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A Project of The Annenberg Public Policy Center

Medicare Misrepresentation

The liberal group Patriot Majority distorts a Republican plan to change Medicare, claiming the GOP proposal says “no to Medicare, no to seniors.”

The plan proposed by Rep. Paul Ryan of Wisconsin would radically change Medicare, but it wouldn’t put an end to government health care for seniors. Instead, it proposes a new program starting in 2022.

The attack comes in two ads airing in Montana and Missouri and designed to counter ads launched by the conservative Crossroads GPS. The Crossroads ads, which target Democratic Sens. Jon Tester and Claire McCaskill, are part of a $20 million campaign, and they include a few misleading claims. But Patriot Majority’s pushback also misleads viewers.

The ads began airing July 22 on a one-week, $150,000 buy. They refer to Ryan’s plan to overhaul Medicare when they show MSNBC’s Lawrence O’Donnell saying “the Republican budget repeals Medicare.” The ads truncate a line from a Wall Street Journal article, claiming the newspaper said the GOP plan would “essentially end Medicare.” But the full sentence said the plan would end Medicare “as a program that directly pays” seniors’ health care bills.

Wall Street Journal, April 4: The plan would essentially end Medicare, which now pays most of the health-care bills for 48 million elderly and disabled Americans, as a program that directly pays those bills.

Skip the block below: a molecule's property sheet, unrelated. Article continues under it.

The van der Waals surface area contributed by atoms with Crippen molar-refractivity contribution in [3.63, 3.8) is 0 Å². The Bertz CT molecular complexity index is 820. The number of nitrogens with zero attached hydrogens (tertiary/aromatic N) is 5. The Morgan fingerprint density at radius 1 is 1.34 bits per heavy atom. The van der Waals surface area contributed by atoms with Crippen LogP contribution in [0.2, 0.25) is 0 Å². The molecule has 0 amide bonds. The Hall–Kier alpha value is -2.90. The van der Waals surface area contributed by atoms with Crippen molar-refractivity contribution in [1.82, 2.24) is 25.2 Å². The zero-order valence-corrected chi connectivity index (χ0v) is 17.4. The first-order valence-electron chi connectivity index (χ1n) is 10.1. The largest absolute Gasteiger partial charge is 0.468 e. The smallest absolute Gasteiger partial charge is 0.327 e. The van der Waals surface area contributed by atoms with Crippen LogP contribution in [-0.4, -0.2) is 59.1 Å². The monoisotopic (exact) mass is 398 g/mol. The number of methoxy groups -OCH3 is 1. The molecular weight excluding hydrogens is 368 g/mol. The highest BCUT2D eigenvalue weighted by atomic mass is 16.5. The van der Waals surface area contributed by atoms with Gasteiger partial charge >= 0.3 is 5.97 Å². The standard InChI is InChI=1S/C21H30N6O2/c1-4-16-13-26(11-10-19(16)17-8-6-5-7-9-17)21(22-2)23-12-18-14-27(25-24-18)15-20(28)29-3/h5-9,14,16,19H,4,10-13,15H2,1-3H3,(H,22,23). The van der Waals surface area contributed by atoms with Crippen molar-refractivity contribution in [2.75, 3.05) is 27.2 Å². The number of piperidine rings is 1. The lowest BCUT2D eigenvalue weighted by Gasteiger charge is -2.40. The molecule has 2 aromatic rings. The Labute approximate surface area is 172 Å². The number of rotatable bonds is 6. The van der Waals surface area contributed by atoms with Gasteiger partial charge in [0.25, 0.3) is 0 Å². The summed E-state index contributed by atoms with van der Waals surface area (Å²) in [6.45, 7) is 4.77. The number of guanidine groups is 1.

The last lines of the ad — “no to Medicare, no to seniors. That’s the Republican plan.” — also give the false impression that the GOP plan offers nothing to the elderly.

The Ryan budget plan, which passed the House in April and was rejected by the Senate in May, proposes drastic changes to Medicare for those who are now younger than 55. But it doesn’t eliminate health care for seniors in the future. Other Democratic messages have misrepresented the plan, which would:

  • Keep the traditional Medicare program for those who are 55 and older by the end of 2011.
  • Provide subsidies (or “premium-support payments,” in Ryan’s words) for new beneficiaries, starting in 2022, to buy private insurance on a new Medicare exchange.
  • Require plans on the exchange to cover everyone who wants insurance, offer a standard set of benefits, and charge the same premium for those of the same age.
  • Increase eligibility for Medicare to age 67 by 2033.

The average subsidy would be $8,000 in 2022, with high-income earners being required to pay more than other beneficiaries and low-income individuals getting government-financed medical savings accounts.

It’s a controversial plan that cuts Medicare spending. It’s true, as the ad mentions, that seniors are expected to pay more under the plan than they would under the current Medicare program, $6,000 more for a typical 65-year-old in 2022, according to estimates from the Congressional Budget Office. A TV clip in the ad gives an accurate assessment in saying that the plan “ends Medicare as we know it” (emphasis added). But the Patriot Majority ads give a misleading impression of the GOP plan when they claim it simply says “no to seniors.”

— Lori Robertson